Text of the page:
During Preliminary Marksmanship Training (PMI), what are the only two positions taught?
Placing of the Aiming Point
What are the two basic elements of the Sight Picture?
Slap, Pull, Observe, Release, Tap and Squeeze
What does the acronym SPORTS stand for?
Remedial action is the continuing effort to determine the cause for a stoppage normal function and to try to clear the stoppage once it has been identified.
What is remedial action?
The objective of the DA Military Awards Program is to provide tangible recognition for acts of valor, exceptional service or achievement, special skills or qualifications, and acts of heroism not involving actual combat.
What is the purpose of the D.A. Military Awards Program?
The Soldiers Medal
What is the highest peacetime award for valor?
During peacetime, who is the approving authority for the Soldier's Medal?
A decoration, medal, badge, ribbon, or appurtenance bestowed on an individual or a unit
What is an Award?
An award to an individual for a specific act of gallantry or service
What is a decoration?
Certificate of Appreciation
What is DA Form 7013?
Good Conduct Medal
Badges and Tabs
Certificates and Letters
What are the six groups that individual awards can be categorized into?
The Medal of Honor
What is the highest award given by the Army in time of war?
The grade, name, and organization of the awardees' are engraved on the reverse of the Medal of Honor.
What is engraved on the reverse side of the Medal of Honor?
It is the exercise of authority and direction by the commander using mission orders to enable disciplined initiative within the commander's intent to empower agile and adaptive Leaders in the conduct of United Land Operations.
What is Mission Command?
The exercise of mission command
The mission command philosophy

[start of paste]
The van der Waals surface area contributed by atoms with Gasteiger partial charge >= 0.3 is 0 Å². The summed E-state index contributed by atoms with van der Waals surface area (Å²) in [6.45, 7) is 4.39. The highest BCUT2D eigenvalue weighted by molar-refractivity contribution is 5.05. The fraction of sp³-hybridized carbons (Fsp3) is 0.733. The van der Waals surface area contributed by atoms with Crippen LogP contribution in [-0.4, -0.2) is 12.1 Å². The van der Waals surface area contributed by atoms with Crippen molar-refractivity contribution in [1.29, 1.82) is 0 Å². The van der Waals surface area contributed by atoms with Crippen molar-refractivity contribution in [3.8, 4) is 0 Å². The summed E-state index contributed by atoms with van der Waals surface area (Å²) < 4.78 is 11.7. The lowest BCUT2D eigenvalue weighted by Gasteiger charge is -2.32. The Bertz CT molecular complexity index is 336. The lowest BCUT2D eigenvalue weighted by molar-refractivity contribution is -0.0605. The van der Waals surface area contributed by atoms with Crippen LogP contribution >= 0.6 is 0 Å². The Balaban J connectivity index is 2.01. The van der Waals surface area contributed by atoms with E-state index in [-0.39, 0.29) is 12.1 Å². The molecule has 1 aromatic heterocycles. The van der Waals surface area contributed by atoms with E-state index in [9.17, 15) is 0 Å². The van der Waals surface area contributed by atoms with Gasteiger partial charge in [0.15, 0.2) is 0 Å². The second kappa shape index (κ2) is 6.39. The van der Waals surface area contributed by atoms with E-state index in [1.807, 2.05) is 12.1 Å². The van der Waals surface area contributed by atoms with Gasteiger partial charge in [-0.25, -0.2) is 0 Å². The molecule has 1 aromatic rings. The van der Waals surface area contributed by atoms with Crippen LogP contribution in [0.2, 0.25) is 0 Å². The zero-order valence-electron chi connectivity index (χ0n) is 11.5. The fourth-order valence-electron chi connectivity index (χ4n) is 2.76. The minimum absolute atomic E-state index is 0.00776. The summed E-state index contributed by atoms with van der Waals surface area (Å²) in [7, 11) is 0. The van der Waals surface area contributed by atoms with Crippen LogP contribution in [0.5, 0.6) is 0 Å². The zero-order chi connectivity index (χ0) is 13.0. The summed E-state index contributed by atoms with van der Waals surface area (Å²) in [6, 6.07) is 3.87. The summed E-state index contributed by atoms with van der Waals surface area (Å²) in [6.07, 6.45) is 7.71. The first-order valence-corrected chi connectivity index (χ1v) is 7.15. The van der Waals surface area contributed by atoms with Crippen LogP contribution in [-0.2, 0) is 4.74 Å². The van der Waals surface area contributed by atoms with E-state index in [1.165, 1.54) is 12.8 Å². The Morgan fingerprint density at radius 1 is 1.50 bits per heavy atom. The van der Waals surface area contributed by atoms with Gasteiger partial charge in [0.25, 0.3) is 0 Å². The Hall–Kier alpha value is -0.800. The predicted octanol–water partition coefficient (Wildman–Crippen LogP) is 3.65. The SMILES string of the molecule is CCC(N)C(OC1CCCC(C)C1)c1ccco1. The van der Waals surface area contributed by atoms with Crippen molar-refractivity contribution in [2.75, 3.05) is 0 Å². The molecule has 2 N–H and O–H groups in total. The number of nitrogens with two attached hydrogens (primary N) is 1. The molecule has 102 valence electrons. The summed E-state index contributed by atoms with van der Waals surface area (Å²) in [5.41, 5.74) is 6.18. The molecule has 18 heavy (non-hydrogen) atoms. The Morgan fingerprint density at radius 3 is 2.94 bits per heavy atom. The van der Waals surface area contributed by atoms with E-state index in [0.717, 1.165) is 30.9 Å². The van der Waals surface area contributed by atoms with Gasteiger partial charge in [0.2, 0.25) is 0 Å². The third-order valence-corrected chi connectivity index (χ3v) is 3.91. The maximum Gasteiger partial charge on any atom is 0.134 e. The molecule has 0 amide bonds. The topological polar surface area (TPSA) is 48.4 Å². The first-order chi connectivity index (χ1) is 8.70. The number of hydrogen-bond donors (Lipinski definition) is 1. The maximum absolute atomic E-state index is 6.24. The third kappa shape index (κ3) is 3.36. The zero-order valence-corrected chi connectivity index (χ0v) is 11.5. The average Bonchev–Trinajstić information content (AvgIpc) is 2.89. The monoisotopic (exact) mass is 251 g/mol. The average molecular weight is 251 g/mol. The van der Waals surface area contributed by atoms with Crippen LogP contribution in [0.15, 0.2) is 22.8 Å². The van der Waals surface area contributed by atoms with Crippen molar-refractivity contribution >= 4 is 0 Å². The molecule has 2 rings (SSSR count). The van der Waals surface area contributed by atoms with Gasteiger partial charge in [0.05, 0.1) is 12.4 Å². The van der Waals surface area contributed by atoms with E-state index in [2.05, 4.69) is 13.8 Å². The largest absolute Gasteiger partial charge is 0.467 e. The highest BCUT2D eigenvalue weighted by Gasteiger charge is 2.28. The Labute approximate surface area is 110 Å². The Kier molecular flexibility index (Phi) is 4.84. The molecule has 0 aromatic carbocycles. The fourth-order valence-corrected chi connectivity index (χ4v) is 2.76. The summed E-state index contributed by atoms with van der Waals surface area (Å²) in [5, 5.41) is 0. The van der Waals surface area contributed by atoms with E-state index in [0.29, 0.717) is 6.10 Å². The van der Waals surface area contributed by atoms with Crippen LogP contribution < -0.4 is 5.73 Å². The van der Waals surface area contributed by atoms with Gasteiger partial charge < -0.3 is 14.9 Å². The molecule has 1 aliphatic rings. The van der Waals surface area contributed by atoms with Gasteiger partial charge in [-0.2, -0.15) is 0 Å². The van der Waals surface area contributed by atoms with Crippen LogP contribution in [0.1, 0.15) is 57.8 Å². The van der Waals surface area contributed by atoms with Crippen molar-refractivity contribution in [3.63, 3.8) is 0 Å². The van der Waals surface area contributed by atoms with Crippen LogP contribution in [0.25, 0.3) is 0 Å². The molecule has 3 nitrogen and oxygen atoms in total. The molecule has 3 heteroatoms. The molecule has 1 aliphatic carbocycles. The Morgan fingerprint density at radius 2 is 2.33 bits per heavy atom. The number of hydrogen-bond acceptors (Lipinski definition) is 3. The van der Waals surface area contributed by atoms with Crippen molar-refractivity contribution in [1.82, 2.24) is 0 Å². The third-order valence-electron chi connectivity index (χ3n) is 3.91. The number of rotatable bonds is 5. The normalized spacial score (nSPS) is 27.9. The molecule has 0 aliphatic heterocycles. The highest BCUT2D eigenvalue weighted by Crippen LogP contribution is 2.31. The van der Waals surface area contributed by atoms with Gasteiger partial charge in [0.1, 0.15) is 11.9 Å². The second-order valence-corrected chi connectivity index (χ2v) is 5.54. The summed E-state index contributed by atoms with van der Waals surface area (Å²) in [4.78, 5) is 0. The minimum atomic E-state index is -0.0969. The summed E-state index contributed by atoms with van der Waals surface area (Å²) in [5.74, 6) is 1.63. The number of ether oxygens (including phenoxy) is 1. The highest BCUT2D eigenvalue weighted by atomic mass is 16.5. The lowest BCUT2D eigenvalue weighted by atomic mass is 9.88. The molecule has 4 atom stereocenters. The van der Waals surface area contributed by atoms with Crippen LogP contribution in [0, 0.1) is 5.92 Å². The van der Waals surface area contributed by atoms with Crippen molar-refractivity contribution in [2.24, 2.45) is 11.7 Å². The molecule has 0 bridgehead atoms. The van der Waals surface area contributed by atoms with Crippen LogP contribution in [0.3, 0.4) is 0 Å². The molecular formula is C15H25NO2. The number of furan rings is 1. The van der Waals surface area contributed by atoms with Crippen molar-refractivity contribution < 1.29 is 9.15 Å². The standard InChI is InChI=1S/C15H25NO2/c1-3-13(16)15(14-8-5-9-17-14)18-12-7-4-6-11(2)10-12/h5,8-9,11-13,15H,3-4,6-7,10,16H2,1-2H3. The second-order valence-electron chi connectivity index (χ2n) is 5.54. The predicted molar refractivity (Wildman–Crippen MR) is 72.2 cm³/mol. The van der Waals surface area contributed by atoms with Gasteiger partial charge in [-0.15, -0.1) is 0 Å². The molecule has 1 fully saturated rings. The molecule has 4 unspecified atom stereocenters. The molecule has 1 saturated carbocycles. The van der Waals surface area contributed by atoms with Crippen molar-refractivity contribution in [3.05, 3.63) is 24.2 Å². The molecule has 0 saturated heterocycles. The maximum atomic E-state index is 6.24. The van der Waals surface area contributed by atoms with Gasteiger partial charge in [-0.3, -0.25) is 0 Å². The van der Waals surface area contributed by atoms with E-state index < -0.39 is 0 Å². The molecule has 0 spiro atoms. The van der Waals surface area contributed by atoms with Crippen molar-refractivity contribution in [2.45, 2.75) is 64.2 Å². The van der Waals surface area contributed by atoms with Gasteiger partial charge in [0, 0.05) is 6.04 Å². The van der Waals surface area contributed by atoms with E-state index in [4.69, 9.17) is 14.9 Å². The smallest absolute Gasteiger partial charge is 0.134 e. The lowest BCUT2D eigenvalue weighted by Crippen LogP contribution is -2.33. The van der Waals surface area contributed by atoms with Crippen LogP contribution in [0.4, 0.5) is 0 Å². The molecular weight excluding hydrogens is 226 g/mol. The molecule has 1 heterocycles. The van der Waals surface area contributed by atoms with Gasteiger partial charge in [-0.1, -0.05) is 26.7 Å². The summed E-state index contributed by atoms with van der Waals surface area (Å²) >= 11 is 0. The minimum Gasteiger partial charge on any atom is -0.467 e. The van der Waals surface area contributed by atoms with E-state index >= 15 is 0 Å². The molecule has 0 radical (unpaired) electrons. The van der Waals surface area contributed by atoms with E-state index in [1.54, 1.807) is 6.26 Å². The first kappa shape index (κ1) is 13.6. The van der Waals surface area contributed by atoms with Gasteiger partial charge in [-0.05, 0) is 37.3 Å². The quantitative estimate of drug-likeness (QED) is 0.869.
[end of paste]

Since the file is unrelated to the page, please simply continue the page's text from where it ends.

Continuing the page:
The mission command warfighting function
Mission Command incorporates what three ideas?
Build cohesive Teams through mutual trust
Create shared understanding
Provide a clear Commander's intent
Exercise discipline initiative
Use Mission Orders
Accept prudent risk
What are the six principles of Mission Command?
Clear and concise expression of the purpose of the operation and the desired military end state that supports mission command, provides focus to the staff, and helps subordinates and supporting commander's act to achieve the commander's desired results without further orders, even when operation does not unfold as planned (Task, Purpose, End State).
Why is a clear Commander's intent important?
The authority that a commander in the armed forces lawfully exercises over subordinates by virtue of rank or assignment.
What is command?
It is the delegated power to judge, act, or command.
What is Authority?
It is the regulation of forces and warfighting functions to accomplish the mission on accordance with the commander's intent.
What is Control?
The Systems and procedures used to improve the commander's understanding and support accomplishing missions.
What is the "Science of Control"?
The arrangement of personnel, networks, information systems, processes and procedures, and facilities and equipment that enable commanders to conduct operations.
Define "Mission Command System"?
Equipment that collects, processes, stores, displays, and disseminates information. (This includes computers-hardware and software-and communications, as well as policies and procedures for their use)
"Information System" what does it consists of?
Plan ,Prepare ,Execute, and Assess
In Mission Command, what are the processes of Unit training Management?
Institutional ,Operational , and self-development
What are the domains in which the Army conducts training and education?
Commanders and other leaders are responsible for training.
Train to standard.
Train as you will fight.
Train while you operate.
Train fundamentals first.
Train to develop adaptability.
Train to sustain.
Train to maintain
What are some of the principles of unit training?
Lead by example.
Develop subordinate leaders.
Create a learning environment for subordinate leaders.
Train leaders in the art and science of mission command.
Train to develop adaptive leaders.
Train leaders to think critically and creativity.
What are the principles of leader development?
The doctrinal frame work of fundamental tasks for which the units was designed.
Define mission essential task list (METL)?
Training aids, Devices, Simulators, and Simulations.
What does (TADSS) stand for?